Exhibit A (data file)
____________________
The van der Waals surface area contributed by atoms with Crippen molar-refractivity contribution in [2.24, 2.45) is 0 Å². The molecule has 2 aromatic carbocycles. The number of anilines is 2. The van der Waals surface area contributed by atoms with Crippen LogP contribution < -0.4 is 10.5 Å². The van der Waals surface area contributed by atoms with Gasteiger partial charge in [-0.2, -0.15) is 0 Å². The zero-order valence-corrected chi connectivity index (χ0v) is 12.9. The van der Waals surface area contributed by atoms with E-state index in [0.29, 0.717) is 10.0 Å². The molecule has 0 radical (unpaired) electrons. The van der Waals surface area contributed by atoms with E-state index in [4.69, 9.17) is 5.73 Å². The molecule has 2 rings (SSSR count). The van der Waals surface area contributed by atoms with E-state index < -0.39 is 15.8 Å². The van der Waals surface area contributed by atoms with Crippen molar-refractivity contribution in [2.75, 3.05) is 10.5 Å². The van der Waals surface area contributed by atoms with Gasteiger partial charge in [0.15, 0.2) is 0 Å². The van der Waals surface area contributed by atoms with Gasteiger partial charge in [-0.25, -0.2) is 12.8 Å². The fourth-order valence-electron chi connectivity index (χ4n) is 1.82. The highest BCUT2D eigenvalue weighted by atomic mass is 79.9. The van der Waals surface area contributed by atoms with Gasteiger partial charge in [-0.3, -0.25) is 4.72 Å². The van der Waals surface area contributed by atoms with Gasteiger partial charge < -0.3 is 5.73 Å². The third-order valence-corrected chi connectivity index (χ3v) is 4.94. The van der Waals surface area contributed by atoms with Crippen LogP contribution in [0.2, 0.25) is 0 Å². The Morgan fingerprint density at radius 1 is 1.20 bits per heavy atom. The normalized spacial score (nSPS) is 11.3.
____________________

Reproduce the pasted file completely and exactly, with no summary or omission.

The van der Waals surface area contributed by atoms with Crippen molar-refractivity contribution in [2.24, 2.45) is 0 Å². The molecule has 2 aromatic carbocycles. The number of anilines is 2. The van der Waals surface area contributed by atoms with Crippen LogP contribution < -0.4 is 10.5 Å². The van der Waals surface area contributed by atoms with Gasteiger partial charge in [-0.2, -0.15) is 0 Å². The zero-order valence-corrected chi connectivity index (χ0v) is 12.9. The van der Waals surface area contributed by atoms with E-state index in [0.29, 0.717) is 10.0 Å². The molecule has 0 radical (unpaired) electrons. The van der Waals surface area contributed by atoms with E-state index in [4.69, 9.17) is 5.73 Å². The molecule has 2 rings (SSSR count). The van der Waals surface area contributed by atoms with E-state index < -0.39 is 15.8 Å². The van der Waals surface area contributed by atoms with Crippen molar-refractivity contribution in [2.75, 3.05) is 10.5 Å². The van der Waals surface area contributed by atoms with Gasteiger partial charge in [0.15, 0.2) is 0 Å². The van der Waals surface area contributed by atoms with Gasteiger partial charge in [-0.25, -0.2) is 12.8 Å². The fourth-order valence-electron chi connectivity index (χ4n) is 1.82. The highest BCUT2D eigenvalue weighted by atomic mass is 79.9. The van der Waals surface area contributed by atoms with Gasteiger partial charge in [-0.3, -0.25) is 4.72 Å². The van der Waals surface area contributed by atoms with Gasteiger partial charge < -0.3 is 5.73 Å². The third-order valence-corrected chi connectivity index (χ3v) is 4.94. The van der Waals surface area contributed by atoms with Crippen LogP contribution in [0.2, 0.25) is 0 Å². The Morgan fingerprint density at radius 1 is 1.20 bits per heavy atom. The normalized spacial score (nSPS) is 11.3.